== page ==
Kelly ColfAs I made it to my stand, I realized I’d left my rangefinder in my Tink’s bag. So I climbed down, kicking myself all the way to my Jeep. I hoped I hadn’t ruined my sit as I made my way back to the stand and settled in.

I sprayed a little Tink’s doe estrus into the air and sat. The morning was cool, and after forgetting my hunting boots, I was glad I had the heated insoles to put in my boots.

About 15 minutes into the hunt, I spotted a spike walking up the side of the cornfield. He was just a little guy and super curious. He walked directly under my stand, and then back toward the field and down the hedgerow.

As I was watching him walk away I noticed leaves flying in the air and saw what looked to be a shooter tending a scrape. By his body characteristics, I was confident he was at least 3 1/2. He was directly downwind but had no idea I was there. I watched him scent mark a few overhanging branches, rip up the ground and smell the air. It was by far the coolest encounter I had experienced with a buck.

The only problem was he was behind my stand and I didn’t have a shot.

My mom always asks us to plant a few rows of sunflowers around our corn plot because she thinks they are pretty. The buck must have agreed because he was wading through the flowers as he made his way to the heavily trafficked deer trail and into the corn. If he continued, he’d walk through one of my shooting lanes.

I waited for what felt like eternity. If he took one step farther into the plot, I’d have no chance at a shot ... but he stayed on his path.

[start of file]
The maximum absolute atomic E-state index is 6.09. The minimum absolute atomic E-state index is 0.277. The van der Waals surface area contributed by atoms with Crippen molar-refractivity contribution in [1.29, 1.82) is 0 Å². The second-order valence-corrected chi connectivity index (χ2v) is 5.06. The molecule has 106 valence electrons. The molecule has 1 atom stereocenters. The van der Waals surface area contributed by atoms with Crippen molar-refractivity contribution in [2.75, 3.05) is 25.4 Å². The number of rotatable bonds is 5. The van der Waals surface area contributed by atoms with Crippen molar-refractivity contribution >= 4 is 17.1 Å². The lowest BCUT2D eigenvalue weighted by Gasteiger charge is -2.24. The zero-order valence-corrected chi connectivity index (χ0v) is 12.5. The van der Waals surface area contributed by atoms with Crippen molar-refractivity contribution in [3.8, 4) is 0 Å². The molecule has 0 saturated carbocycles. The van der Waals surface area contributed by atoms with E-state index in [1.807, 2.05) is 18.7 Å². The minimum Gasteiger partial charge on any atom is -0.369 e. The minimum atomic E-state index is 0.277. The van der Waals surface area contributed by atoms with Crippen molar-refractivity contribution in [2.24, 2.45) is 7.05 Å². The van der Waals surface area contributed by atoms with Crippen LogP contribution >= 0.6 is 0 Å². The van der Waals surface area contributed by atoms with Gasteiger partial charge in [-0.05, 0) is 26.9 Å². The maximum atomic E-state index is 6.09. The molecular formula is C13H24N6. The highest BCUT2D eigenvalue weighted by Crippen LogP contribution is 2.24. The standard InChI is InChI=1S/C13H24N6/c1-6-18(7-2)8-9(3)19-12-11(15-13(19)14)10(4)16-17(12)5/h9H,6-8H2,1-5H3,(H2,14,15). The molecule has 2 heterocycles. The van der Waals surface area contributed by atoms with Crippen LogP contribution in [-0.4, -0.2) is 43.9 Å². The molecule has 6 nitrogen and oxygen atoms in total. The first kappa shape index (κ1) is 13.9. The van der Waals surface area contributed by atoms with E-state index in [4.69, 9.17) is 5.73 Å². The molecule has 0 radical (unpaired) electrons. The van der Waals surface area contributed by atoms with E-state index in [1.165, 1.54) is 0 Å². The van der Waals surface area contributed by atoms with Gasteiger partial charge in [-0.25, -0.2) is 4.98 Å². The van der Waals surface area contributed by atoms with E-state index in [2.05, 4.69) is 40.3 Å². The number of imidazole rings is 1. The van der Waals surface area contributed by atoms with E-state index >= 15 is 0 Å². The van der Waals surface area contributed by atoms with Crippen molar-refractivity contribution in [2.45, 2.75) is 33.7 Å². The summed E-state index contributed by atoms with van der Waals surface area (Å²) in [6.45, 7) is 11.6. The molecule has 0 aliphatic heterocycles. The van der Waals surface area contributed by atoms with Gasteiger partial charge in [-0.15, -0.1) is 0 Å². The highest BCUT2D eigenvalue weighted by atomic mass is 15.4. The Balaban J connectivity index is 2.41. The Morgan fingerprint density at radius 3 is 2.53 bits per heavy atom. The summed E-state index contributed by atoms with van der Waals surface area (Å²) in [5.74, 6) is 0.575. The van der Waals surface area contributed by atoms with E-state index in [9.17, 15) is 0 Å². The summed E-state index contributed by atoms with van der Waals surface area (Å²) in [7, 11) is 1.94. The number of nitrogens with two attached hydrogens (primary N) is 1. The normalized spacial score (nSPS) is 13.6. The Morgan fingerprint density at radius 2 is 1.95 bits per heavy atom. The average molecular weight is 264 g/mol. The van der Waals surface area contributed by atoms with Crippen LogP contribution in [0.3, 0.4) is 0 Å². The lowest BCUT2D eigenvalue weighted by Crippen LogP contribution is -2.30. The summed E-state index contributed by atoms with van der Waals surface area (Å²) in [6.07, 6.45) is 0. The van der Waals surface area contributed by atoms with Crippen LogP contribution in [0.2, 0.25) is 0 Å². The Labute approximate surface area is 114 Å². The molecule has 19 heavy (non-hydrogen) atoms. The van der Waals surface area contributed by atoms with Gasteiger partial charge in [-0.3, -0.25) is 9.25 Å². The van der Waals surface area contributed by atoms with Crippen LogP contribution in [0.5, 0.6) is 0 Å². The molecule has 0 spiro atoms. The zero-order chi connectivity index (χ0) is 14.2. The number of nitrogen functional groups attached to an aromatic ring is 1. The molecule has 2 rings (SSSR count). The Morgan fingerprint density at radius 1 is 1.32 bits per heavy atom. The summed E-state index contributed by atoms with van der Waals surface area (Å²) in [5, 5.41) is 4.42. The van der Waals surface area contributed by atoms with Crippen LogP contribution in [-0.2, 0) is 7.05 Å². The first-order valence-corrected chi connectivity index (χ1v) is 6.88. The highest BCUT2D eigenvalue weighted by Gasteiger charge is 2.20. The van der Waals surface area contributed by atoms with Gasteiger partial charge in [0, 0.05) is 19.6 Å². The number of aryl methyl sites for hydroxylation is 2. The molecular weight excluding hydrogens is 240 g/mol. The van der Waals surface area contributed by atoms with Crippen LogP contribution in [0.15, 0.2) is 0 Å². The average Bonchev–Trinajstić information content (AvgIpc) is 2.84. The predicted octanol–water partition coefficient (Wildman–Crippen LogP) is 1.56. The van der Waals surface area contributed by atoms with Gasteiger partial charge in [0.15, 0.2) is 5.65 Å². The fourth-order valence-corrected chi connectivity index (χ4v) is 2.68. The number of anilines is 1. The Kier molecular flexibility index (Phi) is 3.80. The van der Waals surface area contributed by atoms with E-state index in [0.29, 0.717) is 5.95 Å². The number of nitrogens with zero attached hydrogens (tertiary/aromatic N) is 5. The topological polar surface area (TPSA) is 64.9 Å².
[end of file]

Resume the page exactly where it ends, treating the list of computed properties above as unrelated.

I pulled my bow, stopped him, squeezed my release and watched my arrow fly through the shooting lane, through a sunflower stem, and into the buck. The sunflower stem kicked the arrow back a bit, but it was still a great shot.

The buck turned and ran, stopped and stood for a few seconds, and then continued on. I tracked him through a small gully and up the plateau on top where I found him. I pulled his rack up out of the leaves and I couldn’t believe the amazing events I had just experienced.

As I stood alone in the middle of the woods with a mature whitetail that I had harvested with my own strength, I knew I was hooked on archery hunting. After a moment of serene beauty and calm disbelief, I called my dad as I jumped up and down in the woods, telling him about my experience.

I told him Brent would help me drag my deer out, but by the time I picked up Brent from his stand and we got back to my buck, my mom and dad were pulling in, grinning ear to ear, so proud and eager to help me with my trophy.

This experience was second to none, and I think of it often. I am eager to get this 133 1/2 inch record-book buck from the taxidermist and add him to our beautiful collection.

With deer season over, we’ve moved on to hunting coyotes, then a wild boar hunt in Pennsylvania in March, and we’ll be traveling to Quebec for some bear hunting in early summer.

Then it’ll be back to food plots, stand-setting and gorgeous summer nights spent preparing for when the leaves start to fall again.